The UK is currently seen as a safe haven for wealthy Europeans to park their euros, as they are heavily investing in London real estate in an attempt to diversify away from a falling euro value. However this will be seen to be one of the worst investments possible, as both the British pound and London real estate are going to be at the very epicenter of the coming financial storm.
Yes, the euro will fall in value when Greece and other peripheral countries eventually exit the euro. However this fall will mainly be against the US dollar. The EUR/GBP exchange rate I believe will actually rise in value. This was indeed the case in the 2008 financial crisis- the pound fell much harder than the euro. Yes I do acknowledge that this time around the problems appear to more focused on Europe. However what people fail to realize is that when these weak euro member states leave the currency union, it will actually result in a relatively stronger monetary union, as the weak will have been purged from the eurozone. For example when Greece eventually exits, it will go back to the drachma, and it will be this currency that gets hammered, not the euro. Just to repeat, yes the euro will fall against the US dollar, but not against other currencies like the pound. Thus, wealthy Europeans currently parking much of their wealth in London real estate will undergo much pain.
In many ways, the UK is worse off than Europe (taken as a whole). It has far more debt per capita, far more total debt/GDP (Morgan Stanley estimated it to be around 950%, far more than any other major country, including Japan - see the below chart). It is the ticking debt bomb that no one is looking at, nor talking about. But rest assured that the last time a small country with an outsized financial sector and its own currency had this much debt, it blew up in spectacular fashion when financial markets turned south. The particular country I am referring to here is Iceland. The UK is actually Iceland on steroids, and indeed the British pound will have the same fate as the Icelandic Krona as default looms in the coming years.
The UK has been in a state of decline for many years, thus laying the foundations for this imminent crisis. The reason it has managed to survive this long is that the world has been enjoying a booming financial sector for the past 30 years. This trend has clearly reversed, and is set to get worse. The UK has a massive financial sector, representing a huge proportion of GDP. And as the above chart shows, it is the financial sector which contributes a huge amount to the UK's overall indebtedness. The UK has also seen its once booming manufacturing sector decline in importance for decades. After all, the Industrial Revolution began in the UK, and that was when it rose to greatness. With the decline of this sector (and the subsequent shift to a consumer/financial economy), so has followed Britain's economic might.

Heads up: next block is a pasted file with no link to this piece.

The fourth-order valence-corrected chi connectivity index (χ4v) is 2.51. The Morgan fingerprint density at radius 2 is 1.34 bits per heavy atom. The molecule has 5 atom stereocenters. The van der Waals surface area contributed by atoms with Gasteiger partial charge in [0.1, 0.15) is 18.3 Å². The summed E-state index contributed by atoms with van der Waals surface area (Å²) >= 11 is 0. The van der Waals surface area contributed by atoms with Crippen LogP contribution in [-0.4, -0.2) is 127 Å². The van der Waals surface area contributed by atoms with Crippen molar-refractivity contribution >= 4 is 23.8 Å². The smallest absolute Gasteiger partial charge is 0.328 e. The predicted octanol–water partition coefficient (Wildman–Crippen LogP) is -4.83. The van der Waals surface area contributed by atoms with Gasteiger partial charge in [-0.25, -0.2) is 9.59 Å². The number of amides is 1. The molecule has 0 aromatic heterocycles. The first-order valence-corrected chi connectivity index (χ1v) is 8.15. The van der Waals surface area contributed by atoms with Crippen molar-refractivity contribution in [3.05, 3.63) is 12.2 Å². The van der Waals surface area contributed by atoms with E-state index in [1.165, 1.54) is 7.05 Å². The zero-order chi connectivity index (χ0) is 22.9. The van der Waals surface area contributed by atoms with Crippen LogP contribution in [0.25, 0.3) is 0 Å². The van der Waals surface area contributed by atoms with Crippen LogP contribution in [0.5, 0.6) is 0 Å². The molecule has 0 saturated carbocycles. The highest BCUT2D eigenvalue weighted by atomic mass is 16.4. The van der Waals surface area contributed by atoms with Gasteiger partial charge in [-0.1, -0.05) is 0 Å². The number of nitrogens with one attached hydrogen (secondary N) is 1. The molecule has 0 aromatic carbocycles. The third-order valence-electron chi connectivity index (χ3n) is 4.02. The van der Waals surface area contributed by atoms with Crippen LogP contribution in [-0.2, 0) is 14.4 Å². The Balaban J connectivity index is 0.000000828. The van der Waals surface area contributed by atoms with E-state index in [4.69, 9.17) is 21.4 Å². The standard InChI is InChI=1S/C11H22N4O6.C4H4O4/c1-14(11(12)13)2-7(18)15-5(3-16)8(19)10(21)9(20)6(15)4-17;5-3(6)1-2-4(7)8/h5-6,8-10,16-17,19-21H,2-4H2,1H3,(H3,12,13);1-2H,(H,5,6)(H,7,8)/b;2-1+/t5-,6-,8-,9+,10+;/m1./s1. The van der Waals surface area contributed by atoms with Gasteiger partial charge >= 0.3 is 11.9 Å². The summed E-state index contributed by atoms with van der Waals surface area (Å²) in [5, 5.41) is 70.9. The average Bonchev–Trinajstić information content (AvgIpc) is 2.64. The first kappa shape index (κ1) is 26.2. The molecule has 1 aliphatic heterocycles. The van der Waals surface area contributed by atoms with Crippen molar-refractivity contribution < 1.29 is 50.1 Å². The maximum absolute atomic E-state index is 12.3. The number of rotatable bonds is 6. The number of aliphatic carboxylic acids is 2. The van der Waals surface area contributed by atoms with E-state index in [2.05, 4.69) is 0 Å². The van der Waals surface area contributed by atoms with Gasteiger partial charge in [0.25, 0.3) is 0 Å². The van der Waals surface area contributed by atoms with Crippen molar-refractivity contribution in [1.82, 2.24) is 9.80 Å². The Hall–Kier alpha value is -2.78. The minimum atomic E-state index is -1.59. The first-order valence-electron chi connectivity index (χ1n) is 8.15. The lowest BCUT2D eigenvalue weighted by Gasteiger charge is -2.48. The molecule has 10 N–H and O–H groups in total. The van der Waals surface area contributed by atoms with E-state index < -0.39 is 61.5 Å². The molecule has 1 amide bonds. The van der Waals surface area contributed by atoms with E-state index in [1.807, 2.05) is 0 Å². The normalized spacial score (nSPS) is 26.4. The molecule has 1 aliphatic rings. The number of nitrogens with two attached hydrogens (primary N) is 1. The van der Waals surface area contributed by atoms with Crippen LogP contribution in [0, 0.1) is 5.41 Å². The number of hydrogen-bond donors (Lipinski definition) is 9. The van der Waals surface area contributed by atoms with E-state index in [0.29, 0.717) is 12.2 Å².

Alongside these industry trends, the UK has been spending far too much on defence for far too long - a result of its imperial ambitions, rooted in history. And defence is one of the greatest wastes of a country's resources possible. It is literally dollars down the drain, as tax dollars earned from its own citizens are not spent on productive things like education, healthcare and infrastructure, but rather on weapons and wars fought in far off lands.
The only nation which spends more on defence is the US, and this issue is one that they refuse to address as well. How can either country justify having their economies melt down while not drastically cutting defence spending from such grossly inflated levels. The War on Terror is another bogey-man, just like the War on Communism - it plays on people's fears. In any case, the threat of a terrorist attack should pale into insignificance when compared to the real cost of an economic meltdown brought on by outlandish defence spending.
The UK also has a much more socialist/welfare like government too, in as far as it provides subsidised education and free healthcare for its citizens (the US does not bother with such extravagances!). Something must change in its tax spending model- either it must reduce defence spending or cut its spending on its own citizens welfare, as to pretend that both is possible with its small (and falling) tax revenues is absolutely naive.
Scotland has already voiced a desire for independence from the UK. This voice is only going to get louder as Britain lurches towards insolvency. In other words, the UK could well break apart in the coming years (after it defaults on its debt). In the meantime, longer term traders and investors would do well to short the GBP/USD, go long the EUR/GBP, and avoid London real estate.